I’m always on the lookout for a great read, and recently a colleague suggested an article from The Guardian by editor-at-large Gary Younge titled “My Year of Reading African Women.” Younge claims he was “shamed by a gap in his reading” and “vowed to read only fiction by African women in 2018.” I went through his list of 19 novels and chose 5 to take on my spring break trip to Mexico. I finished The Moor’s Account, by Laila Lalami, in 2 days. Mexico was the perfect place to read this complex novel as the waves crashed outside my bedroom window and I was surrounded by and reminded of the language and the occupied land of the conquistadors.
The Moor’s Account tells the story of Mustafa, a Moroccan merchant, christened Estebanico after being enslaved by Spanish conquistadors. As Mustafa sails from Spain to Florida with a crew of six hundred men led by Panfilo de Narvaez, a Spanish conquistador, the trials and tribulations of this group of explorers begins. The novel shifts back and forth between Mustafa’s present captivity in La Florida and his childhood growing up in Morocco. We learn that Mustafa sold himself into slavery in order to save his family from extreme poverty and starvation. We move with Mustafa across what is now known as Texas where his contingent of explorer companions must adapt as they encounter tribe after tribe of Aboriginal people. An ongoing question of equality between these men of different colours and backgrounds continues: Mustafa’s servitude looks to be over, but his “owner’s” moral failings persist.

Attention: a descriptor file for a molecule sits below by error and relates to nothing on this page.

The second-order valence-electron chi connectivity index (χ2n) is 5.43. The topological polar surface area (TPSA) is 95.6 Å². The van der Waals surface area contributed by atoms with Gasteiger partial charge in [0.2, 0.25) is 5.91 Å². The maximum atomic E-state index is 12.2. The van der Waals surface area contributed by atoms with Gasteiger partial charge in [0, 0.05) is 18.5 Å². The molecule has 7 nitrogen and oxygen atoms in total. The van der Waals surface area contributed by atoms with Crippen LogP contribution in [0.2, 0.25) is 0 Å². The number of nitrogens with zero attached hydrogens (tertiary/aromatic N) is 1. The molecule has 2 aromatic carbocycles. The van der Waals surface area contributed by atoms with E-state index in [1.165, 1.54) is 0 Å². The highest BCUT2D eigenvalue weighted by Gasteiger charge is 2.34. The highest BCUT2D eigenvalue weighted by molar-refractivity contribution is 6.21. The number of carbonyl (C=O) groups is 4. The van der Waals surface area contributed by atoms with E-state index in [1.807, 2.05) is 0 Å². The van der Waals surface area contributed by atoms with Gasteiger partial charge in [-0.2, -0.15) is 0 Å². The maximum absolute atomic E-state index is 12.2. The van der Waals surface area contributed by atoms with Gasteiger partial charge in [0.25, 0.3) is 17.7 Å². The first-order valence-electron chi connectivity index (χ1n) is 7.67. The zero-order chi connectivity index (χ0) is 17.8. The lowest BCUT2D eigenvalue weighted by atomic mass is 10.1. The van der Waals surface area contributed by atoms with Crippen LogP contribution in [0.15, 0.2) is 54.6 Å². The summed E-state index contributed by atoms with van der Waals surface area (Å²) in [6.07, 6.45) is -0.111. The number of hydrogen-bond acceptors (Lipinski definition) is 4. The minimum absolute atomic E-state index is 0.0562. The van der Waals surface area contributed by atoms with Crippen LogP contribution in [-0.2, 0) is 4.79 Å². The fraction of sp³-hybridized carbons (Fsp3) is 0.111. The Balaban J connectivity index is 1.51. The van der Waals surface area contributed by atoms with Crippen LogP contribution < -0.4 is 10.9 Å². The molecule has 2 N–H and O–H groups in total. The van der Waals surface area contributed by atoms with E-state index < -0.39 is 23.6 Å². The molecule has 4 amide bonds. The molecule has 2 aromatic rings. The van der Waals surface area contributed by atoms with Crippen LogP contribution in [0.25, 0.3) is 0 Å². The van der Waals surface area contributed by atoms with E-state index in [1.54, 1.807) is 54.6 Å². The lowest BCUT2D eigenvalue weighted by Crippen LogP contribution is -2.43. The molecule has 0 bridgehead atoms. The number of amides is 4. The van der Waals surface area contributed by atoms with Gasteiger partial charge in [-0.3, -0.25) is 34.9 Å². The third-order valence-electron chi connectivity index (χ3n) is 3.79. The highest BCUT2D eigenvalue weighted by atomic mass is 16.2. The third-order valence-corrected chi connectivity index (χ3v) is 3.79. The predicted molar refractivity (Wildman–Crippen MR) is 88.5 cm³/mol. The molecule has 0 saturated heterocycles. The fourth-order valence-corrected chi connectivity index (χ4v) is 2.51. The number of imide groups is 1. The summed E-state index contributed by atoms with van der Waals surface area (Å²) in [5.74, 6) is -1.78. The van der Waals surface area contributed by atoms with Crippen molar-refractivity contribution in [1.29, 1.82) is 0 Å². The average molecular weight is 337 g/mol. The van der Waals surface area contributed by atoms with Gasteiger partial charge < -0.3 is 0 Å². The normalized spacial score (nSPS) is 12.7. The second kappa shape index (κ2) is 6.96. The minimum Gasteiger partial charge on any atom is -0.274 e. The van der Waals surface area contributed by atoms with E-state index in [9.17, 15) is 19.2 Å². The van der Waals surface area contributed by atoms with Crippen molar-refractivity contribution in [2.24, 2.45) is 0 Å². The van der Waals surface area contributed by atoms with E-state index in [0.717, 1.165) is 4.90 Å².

No single character in the novel escapes the author’s sharp eye and criticism, forcing readers to confront our own moral failings. What actions do we take when we encounter injustice? In extreme circumstances, do we behave in ways consistent with our beliefs? What stories do we tell ourselves to justify our behaviour?
The Moor’s Account poses as many questions as it answers. And the questions are ones that good novelists and 21 century readers will naturally ask themselves. Whose story gets told? Whose story is missing? What is equality? Who judges? The novel does not provide answers, but it does give us a glimpse into one possible way to be in the face of extreme and constant human suffering. Mustafa manages to find moments of serenity and peace in calamity, and he gives us a glimpse into that surrender: “I taught myself to savor what joy was within my reach. The world was not what I wished it to be, but I was alive. I was alive” (211).